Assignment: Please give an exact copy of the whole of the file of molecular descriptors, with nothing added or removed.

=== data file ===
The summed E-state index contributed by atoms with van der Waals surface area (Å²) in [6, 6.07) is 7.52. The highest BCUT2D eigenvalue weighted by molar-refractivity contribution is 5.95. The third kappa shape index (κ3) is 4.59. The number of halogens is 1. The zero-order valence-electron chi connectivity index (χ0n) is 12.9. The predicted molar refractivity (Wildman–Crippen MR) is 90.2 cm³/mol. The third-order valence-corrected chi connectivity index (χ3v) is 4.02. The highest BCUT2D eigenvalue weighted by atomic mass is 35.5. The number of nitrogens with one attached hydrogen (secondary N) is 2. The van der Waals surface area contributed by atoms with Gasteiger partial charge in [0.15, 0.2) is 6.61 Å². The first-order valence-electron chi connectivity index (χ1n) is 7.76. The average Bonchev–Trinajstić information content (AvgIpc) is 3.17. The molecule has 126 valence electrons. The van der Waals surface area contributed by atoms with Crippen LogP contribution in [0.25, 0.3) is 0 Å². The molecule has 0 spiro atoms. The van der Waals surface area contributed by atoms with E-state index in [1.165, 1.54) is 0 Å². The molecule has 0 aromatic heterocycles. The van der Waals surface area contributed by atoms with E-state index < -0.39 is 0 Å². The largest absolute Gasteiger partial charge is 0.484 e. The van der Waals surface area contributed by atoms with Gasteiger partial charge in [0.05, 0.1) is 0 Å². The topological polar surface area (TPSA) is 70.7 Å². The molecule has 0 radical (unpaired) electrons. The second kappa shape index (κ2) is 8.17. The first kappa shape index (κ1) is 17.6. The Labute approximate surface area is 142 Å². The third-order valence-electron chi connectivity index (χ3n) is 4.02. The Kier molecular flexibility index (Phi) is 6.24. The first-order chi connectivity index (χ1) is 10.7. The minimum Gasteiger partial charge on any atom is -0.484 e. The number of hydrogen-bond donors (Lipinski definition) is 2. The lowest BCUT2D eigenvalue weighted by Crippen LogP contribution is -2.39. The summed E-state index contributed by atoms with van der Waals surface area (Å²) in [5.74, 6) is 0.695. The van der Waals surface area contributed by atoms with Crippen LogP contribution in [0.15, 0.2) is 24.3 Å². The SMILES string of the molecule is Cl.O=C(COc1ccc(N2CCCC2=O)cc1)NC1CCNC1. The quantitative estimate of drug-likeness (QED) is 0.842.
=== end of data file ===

The summed E-state index contributed by atoms with van der Waals surface area (Å²) in [6, 6.07) is 7.52. The highest BCUT2D eigenvalue weighted by molar-refractivity contribution is 5.95. The third kappa shape index (κ3) is 4.59. The number of halogens is 1. The zero-order valence-electron chi connectivity index (χ0n) is 12.9. The predicted molar refractivity (Wildman–Crippen MR) is 90.2 cm³/mol. The third-order valence-corrected chi connectivity index (χ3v) is 4.02. The highest BCUT2D eigenvalue weighted by atomic mass is 35.5. The number of nitrogens with one attached hydrogen (secondary N) is 2. The van der Waals surface area contributed by atoms with Gasteiger partial charge in [0.15, 0.2) is 6.61 Å². The first-order valence-electron chi connectivity index (χ1n) is 7.76. The average Bonchev–Trinajstić information content (AvgIpc) is 3.17. The molecule has 126 valence electrons. The van der Waals surface area contributed by atoms with Crippen LogP contribution in [0.25, 0.3) is 0 Å². The molecule has 0 spiro atoms. The van der Waals surface area contributed by atoms with E-state index in [1.165, 1.54) is 0 Å². The molecule has 0 aromatic heterocycles. The van der Waals surface area contributed by atoms with E-state index < -0.39 is 0 Å². The largest absolute Gasteiger partial charge is 0.484 e. The van der Waals surface area contributed by atoms with Gasteiger partial charge in [0.05, 0.1) is 0 Å². The topological polar surface area (TPSA) is 70.7 Å². The molecule has 0 radical (unpaired) electrons. The second kappa shape index (κ2) is 8.17. The first kappa shape index (κ1) is 17.6. The Labute approximate surface area is 142 Å². The third-order valence-electron chi connectivity index (χ3n) is 4.02. The Kier molecular flexibility index (Phi) is 6.24. The first-order chi connectivity index (χ1) is 10.7. The minimum Gasteiger partial charge on any atom is -0.484 e. The number of hydrogen-bond donors (Lipinski definition) is 2. The lowest BCUT2D eigenvalue weighted by Crippen LogP contribution is -2.39. The summed E-state index contributed by atoms with van der Waals surface area (Å²) in [5.74, 6) is 0.695. The van der Waals surface area contributed by atoms with Crippen LogP contribution in [0.15, 0.2) is 24.3 Å². The SMILES string of the molecule is Cl.O=C(COc1ccc(N2CCCC2=O)cc1)NC1CCNC1. The quantitative estimate of drug-likeness (QED) is 0.842.